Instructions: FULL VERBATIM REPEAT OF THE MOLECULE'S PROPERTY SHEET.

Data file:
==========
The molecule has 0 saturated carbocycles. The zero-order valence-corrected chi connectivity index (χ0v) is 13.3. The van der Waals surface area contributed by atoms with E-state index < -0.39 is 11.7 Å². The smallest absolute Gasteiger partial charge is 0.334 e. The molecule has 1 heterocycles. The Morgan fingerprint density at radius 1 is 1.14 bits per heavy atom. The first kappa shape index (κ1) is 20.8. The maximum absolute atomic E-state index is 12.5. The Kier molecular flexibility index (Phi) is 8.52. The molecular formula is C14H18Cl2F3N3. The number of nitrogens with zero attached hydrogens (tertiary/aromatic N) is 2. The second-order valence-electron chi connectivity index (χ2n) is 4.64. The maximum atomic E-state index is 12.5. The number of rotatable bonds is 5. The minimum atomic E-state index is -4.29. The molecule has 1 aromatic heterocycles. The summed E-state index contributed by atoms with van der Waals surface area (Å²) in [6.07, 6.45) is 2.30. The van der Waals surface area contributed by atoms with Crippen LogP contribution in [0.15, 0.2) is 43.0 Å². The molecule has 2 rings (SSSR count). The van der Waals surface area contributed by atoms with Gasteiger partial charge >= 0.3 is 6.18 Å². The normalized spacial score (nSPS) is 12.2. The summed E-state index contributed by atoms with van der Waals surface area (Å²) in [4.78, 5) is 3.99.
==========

The molecule has 0 saturated carbocycles. The zero-order valence-corrected chi connectivity index (χ0v) is 13.3. The van der Waals surface area contributed by atoms with E-state index < -0.39 is 11.7 Å². The smallest absolute Gasteiger partial charge is 0.334 e. The molecule has 1 heterocycles. The Morgan fingerprint density at radius 1 is 1.14 bits per heavy atom. The first kappa shape index (κ1) is 20.8. The maximum absolute atomic E-state index is 12.5. The Kier molecular flexibility index (Phi) is 8.52. The molecular formula is C14H18Cl2F3N3. The number of nitrogens with zero attached hydrogens (tertiary/aromatic N) is 2. The second-order valence-electron chi connectivity index (χ2n) is 4.64. The maximum atomic E-state index is 12.5. The number of rotatable bonds is 5. The minimum atomic E-state index is -4.29. The molecule has 1 aromatic heterocycles. The summed E-state index contributed by atoms with van der Waals surface area (Å²) in [6.07, 6.45) is 2.30. The van der Waals surface area contributed by atoms with Crippen LogP contribution in [0.15, 0.2) is 43.0 Å². The molecule has 2 rings (SSSR count). The van der Waals surface area contributed by atoms with Gasteiger partial charge >= 0.3 is 6.18 Å². The normalized spacial score (nSPS) is 12.2. The summed E-state index contributed by atoms with van der Waals surface area (Å²) in [4.78, 5) is 3.99.